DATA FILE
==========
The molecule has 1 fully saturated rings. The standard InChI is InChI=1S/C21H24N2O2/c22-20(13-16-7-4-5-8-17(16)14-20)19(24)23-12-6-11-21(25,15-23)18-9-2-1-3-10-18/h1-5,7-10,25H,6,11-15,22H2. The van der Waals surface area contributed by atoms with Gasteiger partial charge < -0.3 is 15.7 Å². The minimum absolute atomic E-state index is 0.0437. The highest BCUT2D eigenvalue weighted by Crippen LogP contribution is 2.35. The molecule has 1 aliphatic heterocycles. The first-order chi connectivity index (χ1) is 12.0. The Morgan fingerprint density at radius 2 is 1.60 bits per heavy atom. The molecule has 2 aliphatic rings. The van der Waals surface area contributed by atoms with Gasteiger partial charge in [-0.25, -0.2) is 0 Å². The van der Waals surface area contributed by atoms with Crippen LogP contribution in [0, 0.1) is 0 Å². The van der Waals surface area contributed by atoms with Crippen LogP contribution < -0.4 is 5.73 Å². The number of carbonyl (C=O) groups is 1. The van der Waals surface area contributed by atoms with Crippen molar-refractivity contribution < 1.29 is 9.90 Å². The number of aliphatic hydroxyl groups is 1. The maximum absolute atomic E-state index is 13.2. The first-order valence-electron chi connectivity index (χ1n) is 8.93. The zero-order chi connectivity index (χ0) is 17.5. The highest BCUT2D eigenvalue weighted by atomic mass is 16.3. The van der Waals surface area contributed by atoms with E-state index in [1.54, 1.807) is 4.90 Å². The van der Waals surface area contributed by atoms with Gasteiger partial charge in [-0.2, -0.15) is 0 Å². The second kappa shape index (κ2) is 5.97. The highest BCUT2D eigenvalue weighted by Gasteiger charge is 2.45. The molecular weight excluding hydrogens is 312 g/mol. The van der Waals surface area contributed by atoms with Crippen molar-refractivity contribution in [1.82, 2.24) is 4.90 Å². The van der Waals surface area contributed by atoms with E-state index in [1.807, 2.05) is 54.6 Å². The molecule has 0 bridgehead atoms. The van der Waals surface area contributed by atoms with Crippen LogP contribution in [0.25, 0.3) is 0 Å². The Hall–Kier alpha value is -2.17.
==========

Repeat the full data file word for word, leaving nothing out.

The molecule has 1 fully saturated rings. The standard InChI is InChI=1S/C21H24N2O2/c22-20(13-16-7-4-5-8-17(16)14-20)19(24)23-12-6-11-21(25,15-23)18-9-2-1-3-10-18/h1-5,7-10,25H,6,11-15,22H2. The van der Waals surface area contributed by atoms with Gasteiger partial charge < -0.3 is 15.7 Å². The minimum absolute atomic E-state index is 0.0437. The highest BCUT2D eigenvalue weighted by Crippen LogP contribution is 2.35. The molecule has 1 aliphatic heterocycles. The first-order chi connectivity index (χ1) is 12.0. The Morgan fingerprint density at radius 2 is 1.60 bits per heavy atom. The molecule has 2 aliphatic rings. The van der Waals surface area contributed by atoms with Gasteiger partial charge in [-0.25, -0.2) is 0 Å². The van der Waals surface area contributed by atoms with Crippen LogP contribution in [0, 0.1) is 0 Å². The van der Waals surface area contributed by atoms with Crippen LogP contribution < -0.4 is 5.73 Å². The number of carbonyl (C=O) groups is 1. The van der Waals surface area contributed by atoms with Crippen molar-refractivity contribution < 1.29 is 9.90 Å². The number of aliphatic hydroxyl groups is 1. The maximum absolute atomic E-state index is 13.2. The first-order valence-electron chi connectivity index (χ1n) is 8.93. The zero-order chi connectivity index (χ0) is 17.5. The highest BCUT2D eigenvalue weighted by atomic mass is 16.3. The van der Waals surface area contributed by atoms with E-state index in [1.54, 1.807) is 4.90 Å². The van der Waals surface area contributed by atoms with Gasteiger partial charge in [-0.2, -0.15) is 0 Å². The second kappa shape index (κ2) is 5.97. The highest BCUT2D eigenvalue weighted by Gasteiger charge is 2.45. The molecular weight excluding hydrogens is 312 g/mol. The van der Waals surface area contributed by atoms with Crippen molar-refractivity contribution in [1.82, 2.24) is 4.90 Å². The van der Waals surface area contributed by atoms with E-state index in [1.807, 2.05) is 54.6 Å². The molecule has 0 bridgehead atoms. The van der Waals surface area contributed by atoms with Crippen LogP contribution in [0.25, 0.3) is 0 Å². The Hall–Kier alpha value is -2.17.